I use the sea-90 from SeaAgri, but not as a soil amendment. I just use it in place of sea salt in the kitchen and in place of trace mineral salt for livestock (along with kelp meal). those minerals make it into the dirt after they've been through an animal.
I don't think the sea-90 is anything magical, but I do know that some elements present in seawater are more soluble than others, so typical salt harvesting methods might not retain the full complement. steps can be taken to keep everything but the water. I certainly don't believe all the promotional literature, but the stuff isn't terribly expensive. I like the taste, and the animals seem to be doing well with it.
Joined: Feb 20, 2011
Location: Moving to: NE Washington USDA zone 5 Western steppes to the Rockies
Kelp/Seaweed is a great source for trace minerals if you have a free/cheap source nearby.
Leave it out in the rain for awhile, and most of the salt will be washed off.
If there are commercial Ag suppliers near you, you can buy Azomite for around $20/44# bag.
(My local source is $16/44#)
Home garden suppliers are about double that price.
NOT something you want to pay shipping/handling on. I don't understand how mail order houses can warrant the hassle.
Joined: May 24, 2010
Location: Wellington, New Zealand. Temperate, coastal, sandy, windy,
I've been interested in this for ages, and I'm sure I've asked about it here too.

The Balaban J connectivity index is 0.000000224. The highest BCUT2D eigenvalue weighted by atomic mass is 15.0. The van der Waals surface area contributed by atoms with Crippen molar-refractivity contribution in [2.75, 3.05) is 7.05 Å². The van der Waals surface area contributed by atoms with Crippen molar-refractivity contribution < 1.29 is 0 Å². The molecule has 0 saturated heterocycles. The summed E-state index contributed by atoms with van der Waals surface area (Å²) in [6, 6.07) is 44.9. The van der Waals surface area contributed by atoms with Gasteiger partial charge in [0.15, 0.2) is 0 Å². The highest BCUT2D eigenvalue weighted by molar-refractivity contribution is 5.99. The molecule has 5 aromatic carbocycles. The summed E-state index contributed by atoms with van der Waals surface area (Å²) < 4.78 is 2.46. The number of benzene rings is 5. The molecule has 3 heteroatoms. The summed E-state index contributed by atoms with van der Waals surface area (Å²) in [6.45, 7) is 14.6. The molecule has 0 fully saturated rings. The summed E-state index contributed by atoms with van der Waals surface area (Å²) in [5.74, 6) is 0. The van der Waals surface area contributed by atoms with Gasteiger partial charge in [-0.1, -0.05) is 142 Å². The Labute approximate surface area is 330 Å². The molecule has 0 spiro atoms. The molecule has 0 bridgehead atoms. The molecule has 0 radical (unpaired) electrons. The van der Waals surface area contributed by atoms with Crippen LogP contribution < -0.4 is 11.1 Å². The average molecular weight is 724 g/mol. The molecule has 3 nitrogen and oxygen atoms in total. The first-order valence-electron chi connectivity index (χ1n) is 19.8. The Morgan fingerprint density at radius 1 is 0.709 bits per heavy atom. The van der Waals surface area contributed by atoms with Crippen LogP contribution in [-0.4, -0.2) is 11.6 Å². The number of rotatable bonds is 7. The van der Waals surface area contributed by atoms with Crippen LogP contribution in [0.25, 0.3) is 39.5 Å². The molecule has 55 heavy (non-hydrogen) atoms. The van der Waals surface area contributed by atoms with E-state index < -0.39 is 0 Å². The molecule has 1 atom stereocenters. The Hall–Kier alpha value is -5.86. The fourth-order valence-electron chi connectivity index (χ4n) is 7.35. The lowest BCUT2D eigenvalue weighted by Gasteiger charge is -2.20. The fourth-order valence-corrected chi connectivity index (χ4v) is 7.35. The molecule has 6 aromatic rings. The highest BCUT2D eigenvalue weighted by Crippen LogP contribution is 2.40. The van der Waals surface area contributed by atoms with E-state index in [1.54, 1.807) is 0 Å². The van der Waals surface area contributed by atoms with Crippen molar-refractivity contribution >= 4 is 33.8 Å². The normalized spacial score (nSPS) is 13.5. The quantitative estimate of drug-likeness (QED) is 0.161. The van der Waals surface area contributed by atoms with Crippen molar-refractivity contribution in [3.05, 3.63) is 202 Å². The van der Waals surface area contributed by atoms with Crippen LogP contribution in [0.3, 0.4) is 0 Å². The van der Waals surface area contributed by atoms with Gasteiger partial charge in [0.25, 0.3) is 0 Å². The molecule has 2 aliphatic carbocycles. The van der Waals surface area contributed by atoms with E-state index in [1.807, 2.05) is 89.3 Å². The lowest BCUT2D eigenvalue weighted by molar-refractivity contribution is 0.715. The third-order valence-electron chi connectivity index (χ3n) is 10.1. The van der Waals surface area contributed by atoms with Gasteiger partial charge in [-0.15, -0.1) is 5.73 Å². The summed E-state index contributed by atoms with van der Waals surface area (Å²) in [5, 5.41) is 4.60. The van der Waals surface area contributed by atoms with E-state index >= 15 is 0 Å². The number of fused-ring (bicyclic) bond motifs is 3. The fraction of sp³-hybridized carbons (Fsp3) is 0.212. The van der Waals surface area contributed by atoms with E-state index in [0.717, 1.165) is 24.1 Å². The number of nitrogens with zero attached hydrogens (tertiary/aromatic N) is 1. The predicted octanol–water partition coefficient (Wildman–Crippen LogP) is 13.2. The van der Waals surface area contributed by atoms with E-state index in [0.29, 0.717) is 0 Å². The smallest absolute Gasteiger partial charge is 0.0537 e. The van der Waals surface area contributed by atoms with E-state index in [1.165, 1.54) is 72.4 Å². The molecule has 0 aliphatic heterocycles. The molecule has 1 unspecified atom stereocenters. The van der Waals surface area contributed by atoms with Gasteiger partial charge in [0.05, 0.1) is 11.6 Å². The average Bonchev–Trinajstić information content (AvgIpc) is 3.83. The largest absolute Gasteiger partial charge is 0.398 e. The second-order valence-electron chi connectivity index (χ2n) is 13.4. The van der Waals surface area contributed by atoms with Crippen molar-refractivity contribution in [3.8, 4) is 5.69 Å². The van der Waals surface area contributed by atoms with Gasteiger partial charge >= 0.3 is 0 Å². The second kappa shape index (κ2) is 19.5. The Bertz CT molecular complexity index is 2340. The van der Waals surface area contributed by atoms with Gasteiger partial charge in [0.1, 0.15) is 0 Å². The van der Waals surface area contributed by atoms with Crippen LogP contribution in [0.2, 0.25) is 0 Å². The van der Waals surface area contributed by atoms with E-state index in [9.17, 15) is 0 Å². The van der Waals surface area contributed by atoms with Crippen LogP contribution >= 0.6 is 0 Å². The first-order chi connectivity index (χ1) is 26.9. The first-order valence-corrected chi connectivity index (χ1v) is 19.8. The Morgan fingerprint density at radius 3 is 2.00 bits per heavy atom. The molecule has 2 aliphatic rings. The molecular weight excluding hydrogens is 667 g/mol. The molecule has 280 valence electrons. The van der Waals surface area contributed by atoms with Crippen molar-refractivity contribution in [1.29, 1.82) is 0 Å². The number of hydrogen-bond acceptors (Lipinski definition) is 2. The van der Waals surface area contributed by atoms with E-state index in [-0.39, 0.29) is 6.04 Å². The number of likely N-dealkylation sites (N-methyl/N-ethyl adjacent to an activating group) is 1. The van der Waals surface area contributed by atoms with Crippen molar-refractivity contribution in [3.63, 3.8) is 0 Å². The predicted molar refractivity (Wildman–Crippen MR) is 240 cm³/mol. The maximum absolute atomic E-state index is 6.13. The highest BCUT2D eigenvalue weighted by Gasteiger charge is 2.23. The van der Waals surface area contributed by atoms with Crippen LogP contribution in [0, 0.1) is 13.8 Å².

No, over there! http://forums2.gardenweb.com/forums/load/soil/msg1216310131934.html I never actually tried it, but many people in NZ who farm 'biologically' (basically, insert 'permaculturally') use dilute seawater on their pasture.
I'd never rinse seaweed, but my soil's extremely sandy and clay might be a different story.
Joined: Oct 16, 2011
Location: Verde Valley, AZ.
if you check the articles on making your own sea salt, you can find that most of the calcium chloride drops out in the first evaporation. this is the bitter part of seawater, and is the most overbearing.
if you want to make your own for fertilizer, would prob be best to evaporate to 50% of original volume, and then decant and use the remaining water lightly , just before rains.
I also bought some seaAgri, shipping was a bit high, but nothing compared to the rock dusts, and looks like they understood the chemistry. I like the reports of how it helps the grazers to become less dependent on grains, and happier with just forage. Looks like a good sign.
It is also interesting when looking at the seawater percentages, how close it starts getting to cellular balances. It really forced me to look to adding more magnesium to the diet and the soil. Since the evaporated sea salt is an even better balance than i can mix, why not just use it?
I also am assuming that this is why kelp survives, and makes such good fertilizer. The magnesium helps the potassium exclude the sodium in biological systems.
there are also some studies out there that show lyphocytes and other cleaner cells using "toxic" metals to help attack robust and dangerous amoeba's and such in the body. So it seems the body is set up to use the small amounts of heavy metals that we ingest in foodstuffs and dirt.